President Obama fulfilled a campaign promise yesterday by delivering an eloquent, important speech to Muslims that should prompt Middle Eastern soul-searching for months to come.
Much of what he said at Cairo University he's said before. Virtually all of it was polite, and, like the man, temperate and even-keeled. But his outstretched hand and unclenched fist were lined with steel.
While the speech had many messages for multiple audiences, there was a central theme: Despite the long litany of grievances on all sides, Obama said he seeks with Muslims a "new beginning."
New beginnings require what analyst Hisham Melham calls musaraha in Arabic, or speaking frankly. Obama's speech had plenty of frankness.
When was the last time a US president appeared in an Arab forum to call for religious freedom for the Mideast's endangered Christian minorities?
Who was the last president to chide them -- in their own home -- for denying women the right to be educated and a choice between embracing a traditional or modern role?
Which president has told an Arab audience that denying the Holocaust was not only "baseless," but "ignorant" and "hateful." Obama did not need to name such culprits as Iranian President Mahmoud Ahmadinejad, the world's most infamous Holocaust denier, or other sympathizers in the university's auditorium who conspicuously did not applaud.
Obama offered explanations -- but no apologies -- for America's post-9/11 invasions of Afghanistan or even Iraq, which he called a "war of choice" that "reminded America of the need to use diplomacy and build international consensus to resolve our problems whenever possible." At the same time, he said he believes Iraqis are "ultimately better off without the tyranny of Saddam Hussein." Coming from a president whose campaign was heavily based on opposition to the Iraq war, this was not an insignificant aside.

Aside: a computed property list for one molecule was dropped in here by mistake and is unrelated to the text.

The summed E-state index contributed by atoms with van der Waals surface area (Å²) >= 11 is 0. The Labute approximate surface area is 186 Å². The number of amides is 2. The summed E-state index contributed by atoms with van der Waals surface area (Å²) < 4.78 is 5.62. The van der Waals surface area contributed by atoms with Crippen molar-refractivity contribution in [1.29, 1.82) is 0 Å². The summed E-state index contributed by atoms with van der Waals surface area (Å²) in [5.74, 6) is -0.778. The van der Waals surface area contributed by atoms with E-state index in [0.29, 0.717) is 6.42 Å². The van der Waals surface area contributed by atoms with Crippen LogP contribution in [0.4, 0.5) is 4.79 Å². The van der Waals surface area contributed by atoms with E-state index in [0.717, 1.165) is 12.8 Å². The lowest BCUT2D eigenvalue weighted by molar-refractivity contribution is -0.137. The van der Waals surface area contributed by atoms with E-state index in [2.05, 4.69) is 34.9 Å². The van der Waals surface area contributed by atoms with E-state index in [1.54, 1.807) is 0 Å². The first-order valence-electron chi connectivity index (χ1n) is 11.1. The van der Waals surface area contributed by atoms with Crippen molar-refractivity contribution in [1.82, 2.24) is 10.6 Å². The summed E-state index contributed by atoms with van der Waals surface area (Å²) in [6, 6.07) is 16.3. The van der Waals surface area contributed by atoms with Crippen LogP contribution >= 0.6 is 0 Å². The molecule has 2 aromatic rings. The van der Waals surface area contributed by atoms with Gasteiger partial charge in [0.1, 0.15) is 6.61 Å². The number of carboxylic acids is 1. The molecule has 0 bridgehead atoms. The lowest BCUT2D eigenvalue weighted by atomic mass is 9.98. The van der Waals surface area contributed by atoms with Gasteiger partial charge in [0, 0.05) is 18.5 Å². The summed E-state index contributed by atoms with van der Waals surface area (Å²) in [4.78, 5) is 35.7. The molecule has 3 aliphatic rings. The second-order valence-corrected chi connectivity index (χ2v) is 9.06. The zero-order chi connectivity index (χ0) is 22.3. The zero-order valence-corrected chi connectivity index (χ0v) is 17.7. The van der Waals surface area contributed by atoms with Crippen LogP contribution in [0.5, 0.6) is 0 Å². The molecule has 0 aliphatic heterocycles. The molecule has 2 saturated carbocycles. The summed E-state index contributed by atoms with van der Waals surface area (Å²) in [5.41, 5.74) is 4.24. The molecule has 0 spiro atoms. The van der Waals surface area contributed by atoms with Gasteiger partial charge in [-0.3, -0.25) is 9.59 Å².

Terrorism and other forms of extremism cannot be excused, he insisted. Deploring those who tried to "question or even justify" 9/11, he asserted that terror victims were innocents and that America had responded appropriately.
"Despite the costs involved," Obama said, America's commitment to defeating such terrorism will not "weaken." Defending America, he said, is his "first duty."
There was tough talk about and for Israel, too. Alas, these were the only parts that won sustained applause in Cairo.
Obama reiterated his view that America's bond to Israel is "unbreakable" and that Israel's right to exist "cannot be denied." But he also declared that Israel's settlements on Arab land must stop, and that the Palestinians' suffering under occupation was "intolerable."
What he didn't say was that the Palestinians had brought part of that misery upon themselves by repeatedly rejecting Israel's right to exist and its peace proposals. How can there be a just, long-lasting two-state solution as long as one side insists on a one-state solution?
Obama also invited Hamas, a designated terrorist organization, to "recognize" its responsibilities and "play a role" in the future of the Palestinian people. This was not a policy shift, one official insisted, but the terms under which Hamas -- which was freely elected to represent more than a million Palestinians in Gaza -- would be able to play a role.
Specifically, Obama said Hamas had to "put an end to violence" against Israelis and fellow Palestinians, "recognize past agreements and recognize Israel's right to exist," none of which militant Hamas has been willing to do.
Some fear he was too soft on Iran. If Iran's nuclear program has reached a "decisive point," as Obama said, why did he "pointedly fail to reaffirm his . . . statement that his administration wouldn't allow Iran to attain a nuclear weapon?" asked David Schenker, a former Pentagon official.
Many Arab critics were quick to pocket Obama's conciliatory sentiments and demand more. They asked: Where was the policy beef?
But the speech was clearly intended to be a statement of principles to govern the new relationship with Muslims that Obama seeks. Policy pronouncements will follow -- and they're likely to be even more controversial than his speech.